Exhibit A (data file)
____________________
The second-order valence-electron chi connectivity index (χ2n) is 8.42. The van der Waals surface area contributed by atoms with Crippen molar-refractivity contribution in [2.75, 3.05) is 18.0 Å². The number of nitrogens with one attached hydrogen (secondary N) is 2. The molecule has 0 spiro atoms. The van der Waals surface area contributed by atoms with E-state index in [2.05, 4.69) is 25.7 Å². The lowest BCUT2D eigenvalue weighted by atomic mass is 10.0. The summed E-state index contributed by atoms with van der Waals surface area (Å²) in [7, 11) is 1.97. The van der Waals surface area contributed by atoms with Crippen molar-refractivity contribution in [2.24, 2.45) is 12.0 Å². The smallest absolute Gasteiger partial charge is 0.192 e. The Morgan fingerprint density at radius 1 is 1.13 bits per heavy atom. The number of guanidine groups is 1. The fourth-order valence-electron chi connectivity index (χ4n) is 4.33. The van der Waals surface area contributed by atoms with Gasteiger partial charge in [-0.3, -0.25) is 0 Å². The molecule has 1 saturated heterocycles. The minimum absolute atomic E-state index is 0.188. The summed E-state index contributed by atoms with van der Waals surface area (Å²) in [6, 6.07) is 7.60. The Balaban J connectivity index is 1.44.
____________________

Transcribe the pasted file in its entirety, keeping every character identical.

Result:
The second-order valence-electron chi connectivity index (χ2n) is 8.42. The van der Waals surface area contributed by atoms with Crippen molar-refractivity contribution in [2.75, 3.05) is 18.0 Å². The number of nitrogens with one attached hydrogen (secondary N) is 2. The molecule has 0 spiro atoms. The van der Waals surface area contributed by atoms with E-state index in [2.05, 4.69) is 25.7 Å². The lowest BCUT2D eigenvalue weighted by atomic mass is 10.0. The summed E-state index contributed by atoms with van der Waals surface area (Å²) in [7, 11) is 1.97. The van der Waals surface area contributed by atoms with Crippen molar-refractivity contribution in [2.24, 2.45) is 12.0 Å². The smallest absolute Gasteiger partial charge is 0.192 e. The Morgan fingerprint density at radius 1 is 1.13 bits per heavy atom. The number of guanidine groups is 1. The fourth-order valence-electron chi connectivity index (χ4n) is 4.33. The van der Waals surface area contributed by atoms with Gasteiger partial charge in [-0.3, -0.25) is 0 Å². The molecule has 1 saturated heterocycles. The minimum absolute atomic E-state index is 0.188. The summed E-state index contributed by atoms with van der Waals surface area (Å²) in [6, 6.07) is 7.60. The Balaban J connectivity index is 1.44.